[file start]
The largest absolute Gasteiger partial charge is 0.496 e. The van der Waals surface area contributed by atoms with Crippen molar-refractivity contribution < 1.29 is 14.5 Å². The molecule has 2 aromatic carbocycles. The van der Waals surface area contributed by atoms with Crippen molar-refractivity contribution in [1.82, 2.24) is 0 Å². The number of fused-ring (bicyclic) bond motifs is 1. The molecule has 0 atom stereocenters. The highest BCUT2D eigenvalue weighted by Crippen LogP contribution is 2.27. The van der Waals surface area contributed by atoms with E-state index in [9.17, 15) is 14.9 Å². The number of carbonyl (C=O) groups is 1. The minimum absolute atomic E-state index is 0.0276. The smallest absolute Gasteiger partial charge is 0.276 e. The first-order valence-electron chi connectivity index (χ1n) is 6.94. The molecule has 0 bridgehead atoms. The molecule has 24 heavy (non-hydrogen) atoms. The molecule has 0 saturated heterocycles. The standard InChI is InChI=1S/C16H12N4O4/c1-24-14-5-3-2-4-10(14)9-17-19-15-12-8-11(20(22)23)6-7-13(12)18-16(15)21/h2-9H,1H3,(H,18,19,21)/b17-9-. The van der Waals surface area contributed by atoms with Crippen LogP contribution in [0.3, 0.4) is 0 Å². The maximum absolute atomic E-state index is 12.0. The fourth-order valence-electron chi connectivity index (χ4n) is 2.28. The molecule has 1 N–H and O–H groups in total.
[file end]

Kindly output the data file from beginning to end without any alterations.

The largest absolute Gasteiger partial charge is 0.496 e. The van der Waals surface area contributed by atoms with Crippen molar-refractivity contribution < 1.29 is 14.5 Å². The molecule has 2 aromatic carbocycles. The van der Waals surface area contributed by atoms with Crippen molar-refractivity contribution in [1.82, 2.24) is 0 Å². The number of fused-ring (bicyclic) bond motifs is 1. The molecule has 0 atom stereocenters. The highest BCUT2D eigenvalue weighted by Crippen LogP contribution is 2.27. The van der Waals surface area contributed by atoms with E-state index in [9.17, 15) is 14.9 Å². The number of carbonyl (C=O) groups is 1. The minimum absolute atomic E-state index is 0.0276. The smallest absolute Gasteiger partial charge is 0.276 e. The first-order valence-electron chi connectivity index (χ1n) is 6.94. The molecule has 0 bridgehead atoms. The molecule has 24 heavy (non-hydrogen) atoms. The molecule has 0 saturated heterocycles. The standard InChI is InChI=1S/C16H12N4O4/c1-24-14-5-3-2-4-10(14)9-17-19-15-12-8-11(20(22)23)6-7-13(12)18-16(15)21/h2-9H,1H3,(H,18,19,21)/b17-9-. The van der Waals surface area contributed by atoms with Crippen LogP contribution in [0.3, 0.4) is 0 Å². The maximum absolute atomic E-state index is 12.0. The fourth-order valence-electron chi connectivity index (χ4n) is 2.28. The molecule has 1 N–H and O–H groups in total.